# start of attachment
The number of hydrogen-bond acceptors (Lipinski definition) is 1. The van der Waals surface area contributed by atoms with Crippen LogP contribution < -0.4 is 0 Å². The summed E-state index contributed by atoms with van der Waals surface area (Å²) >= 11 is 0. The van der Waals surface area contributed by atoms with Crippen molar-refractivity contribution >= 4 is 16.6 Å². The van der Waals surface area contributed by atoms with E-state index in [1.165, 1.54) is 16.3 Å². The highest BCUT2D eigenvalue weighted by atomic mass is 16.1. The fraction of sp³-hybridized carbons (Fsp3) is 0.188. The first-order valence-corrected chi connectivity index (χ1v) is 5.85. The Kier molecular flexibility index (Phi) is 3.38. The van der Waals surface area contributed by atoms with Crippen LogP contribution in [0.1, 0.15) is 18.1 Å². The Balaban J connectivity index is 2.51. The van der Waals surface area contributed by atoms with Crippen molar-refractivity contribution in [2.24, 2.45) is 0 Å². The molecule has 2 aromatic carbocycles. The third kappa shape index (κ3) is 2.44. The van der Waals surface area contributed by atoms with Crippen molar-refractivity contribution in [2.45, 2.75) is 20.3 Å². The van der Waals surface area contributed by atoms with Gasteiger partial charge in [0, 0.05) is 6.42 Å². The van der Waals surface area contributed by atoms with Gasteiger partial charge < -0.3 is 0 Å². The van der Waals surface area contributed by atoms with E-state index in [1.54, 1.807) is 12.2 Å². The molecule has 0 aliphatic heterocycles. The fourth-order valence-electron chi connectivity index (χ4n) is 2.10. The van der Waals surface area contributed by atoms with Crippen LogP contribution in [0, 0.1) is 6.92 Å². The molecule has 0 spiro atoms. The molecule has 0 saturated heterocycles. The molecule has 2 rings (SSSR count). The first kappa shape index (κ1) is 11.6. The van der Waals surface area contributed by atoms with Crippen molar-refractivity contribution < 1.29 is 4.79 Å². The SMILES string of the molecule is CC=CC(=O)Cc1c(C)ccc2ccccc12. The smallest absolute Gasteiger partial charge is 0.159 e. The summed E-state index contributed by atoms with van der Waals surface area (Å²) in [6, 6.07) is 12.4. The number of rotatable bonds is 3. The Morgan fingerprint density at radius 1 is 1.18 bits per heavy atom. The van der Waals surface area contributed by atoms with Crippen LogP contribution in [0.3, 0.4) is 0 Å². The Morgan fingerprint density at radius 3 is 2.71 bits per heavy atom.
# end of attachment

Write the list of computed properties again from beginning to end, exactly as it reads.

The number of hydrogen-bond acceptors (Lipinski definition) is 1. The van der Waals surface area contributed by atoms with Crippen LogP contribution < -0.4 is 0 Å². The summed E-state index contributed by atoms with van der Waals surface area (Å²) >= 11 is 0. The van der Waals surface area contributed by atoms with Crippen molar-refractivity contribution >= 4 is 16.6 Å². The van der Waals surface area contributed by atoms with E-state index in [1.165, 1.54) is 16.3 Å². The highest BCUT2D eigenvalue weighted by atomic mass is 16.1. The fraction of sp³-hybridized carbons (Fsp3) is 0.188. The first-order valence-corrected chi connectivity index (χ1v) is 5.85. The Kier molecular flexibility index (Phi) is 3.38. The van der Waals surface area contributed by atoms with Crippen LogP contribution in [0.1, 0.15) is 18.1 Å². The Balaban J connectivity index is 2.51. The van der Waals surface area contributed by atoms with Crippen molar-refractivity contribution in [2.24, 2.45) is 0 Å². The molecule has 2 aromatic carbocycles. The third kappa shape index (κ3) is 2.44. The van der Waals surface area contributed by atoms with Crippen molar-refractivity contribution in [2.45, 2.75) is 20.3 Å². The van der Waals surface area contributed by atoms with Gasteiger partial charge in [0, 0.05) is 6.42 Å². The van der Waals surface area contributed by atoms with Gasteiger partial charge < -0.3 is 0 Å². The van der Waals surface area contributed by atoms with E-state index in [1.54, 1.807) is 12.2 Å². The molecule has 0 aliphatic heterocycles. The fourth-order valence-electron chi connectivity index (χ4n) is 2.10. The van der Waals surface area contributed by atoms with Crippen LogP contribution in [0, 0.1) is 6.92 Å². The molecule has 0 spiro atoms. The molecule has 0 saturated heterocycles. The molecule has 2 rings (SSSR count). The first kappa shape index (κ1) is 11.6. The van der Waals surface area contributed by atoms with Crippen molar-refractivity contribution < 1.29 is 4.79 Å². The SMILES string of the molecule is CC=CC(=O)Cc1c(C)ccc2ccccc12. The smallest absolute Gasteiger partial charge is 0.159 e. The summed E-state index contributed by atoms with van der Waals surface area (Å²) in [6, 6.07) is 12.4. The number of rotatable bonds is 3. The Morgan fingerprint density at radius 1 is 1.18 bits per heavy atom. The van der Waals surface area contributed by atoms with Crippen LogP contribution in [0.3, 0.4) is 0 Å². The Morgan fingerprint density at radius 3 is 2.71 bits per heavy atom.